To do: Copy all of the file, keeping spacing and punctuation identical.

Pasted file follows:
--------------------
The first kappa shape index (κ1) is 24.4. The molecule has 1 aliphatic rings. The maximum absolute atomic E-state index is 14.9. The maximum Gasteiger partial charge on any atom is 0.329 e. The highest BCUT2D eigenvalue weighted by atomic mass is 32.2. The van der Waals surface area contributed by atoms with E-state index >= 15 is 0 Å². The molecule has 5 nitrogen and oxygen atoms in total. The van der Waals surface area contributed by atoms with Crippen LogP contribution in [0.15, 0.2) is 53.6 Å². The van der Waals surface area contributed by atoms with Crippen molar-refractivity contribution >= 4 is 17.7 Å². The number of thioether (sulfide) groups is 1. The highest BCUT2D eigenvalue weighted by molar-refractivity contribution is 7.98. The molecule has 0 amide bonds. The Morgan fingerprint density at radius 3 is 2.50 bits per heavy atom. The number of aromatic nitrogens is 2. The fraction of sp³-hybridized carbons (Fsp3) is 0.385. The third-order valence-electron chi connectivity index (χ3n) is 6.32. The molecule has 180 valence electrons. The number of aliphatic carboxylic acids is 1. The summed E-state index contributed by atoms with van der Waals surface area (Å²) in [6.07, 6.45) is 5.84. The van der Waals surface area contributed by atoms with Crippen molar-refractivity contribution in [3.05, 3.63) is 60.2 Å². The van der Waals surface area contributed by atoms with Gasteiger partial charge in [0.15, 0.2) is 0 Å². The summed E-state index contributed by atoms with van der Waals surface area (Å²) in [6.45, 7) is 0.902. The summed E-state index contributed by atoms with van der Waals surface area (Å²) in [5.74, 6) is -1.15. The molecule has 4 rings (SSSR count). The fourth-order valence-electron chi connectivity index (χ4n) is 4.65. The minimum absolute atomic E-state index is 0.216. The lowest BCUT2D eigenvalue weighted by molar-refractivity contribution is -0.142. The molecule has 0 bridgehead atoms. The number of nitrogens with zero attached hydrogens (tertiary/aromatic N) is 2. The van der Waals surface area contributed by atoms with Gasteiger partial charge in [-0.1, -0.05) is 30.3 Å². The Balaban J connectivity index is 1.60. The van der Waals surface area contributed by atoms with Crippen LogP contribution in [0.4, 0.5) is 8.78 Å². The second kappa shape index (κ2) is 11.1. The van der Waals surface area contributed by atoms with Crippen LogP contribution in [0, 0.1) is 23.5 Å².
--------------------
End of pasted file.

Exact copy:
The first kappa shape index (κ1) is 24.4. The molecule has 1 aliphatic rings. The maximum absolute atomic E-state index is 14.9. The maximum Gasteiger partial charge on any atom is 0.329 e. The highest BCUT2D eigenvalue weighted by atomic mass is 32.2. The van der Waals surface area contributed by atoms with E-state index >= 15 is 0 Å². The molecule has 5 nitrogen and oxygen atoms in total. The van der Waals surface area contributed by atoms with Crippen LogP contribution in [0.15, 0.2) is 53.6 Å². The van der Waals surface area contributed by atoms with Crippen molar-refractivity contribution >= 4 is 17.7 Å². The number of thioether (sulfide) groups is 1. The highest BCUT2D eigenvalue weighted by molar-refractivity contribution is 7.98. The molecule has 0 amide bonds. The Morgan fingerprint density at radius 3 is 2.50 bits per heavy atom. The number of aromatic nitrogens is 2. The fraction of sp³-hybridized carbons (Fsp3) is 0.385. The third-order valence-electron chi connectivity index (χ3n) is 6.32. The molecule has 180 valence electrons. The number of aliphatic carboxylic acids is 1. The summed E-state index contributed by atoms with van der Waals surface area (Å²) in [6.07, 6.45) is 5.84. The van der Waals surface area contributed by atoms with Crippen molar-refractivity contribution in [3.05, 3.63) is 60.2 Å². The van der Waals surface area contributed by atoms with Gasteiger partial charge in [0.15, 0.2) is 0 Å². The summed E-state index contributed by atoms with van der Waals surface area (Å²) in [6.45, 7) is 0.902. The summed E-state index contributed by atoms with van der Waals surface area (Å²) in [5.74, 6) is -1.15. The molecule has 4 rings (SSSR count). The fourth-order valence-electron chi connectivity index (χ4n) is 4.65. The minimum absolute atomic E-state index is 0.216. The lowest BCUT2D eigenvalue weighted by molar-refractivity contribution is -0.142. The molecule has 0 bridgehead atoms. The number of nitrogens with zero attached hydrogens (tertiary/aromatic N) is 2. The van der Waals surface area contributed by atoms with Gasteiger partial charge in [-0.1, -0.05) is 30.3 Å². The Balaban J connectivity index is 1.60. The van der Waals surface area contributed by atoms with Crippen LogP contribution in [0.4, 0.5) is 8.78 Å². The second kappa shape index (κ2) is 11.1. The van der Waals surface area contributed by atoms with Crippen LogP contribution in [0, 0.1) is 23.5 Å².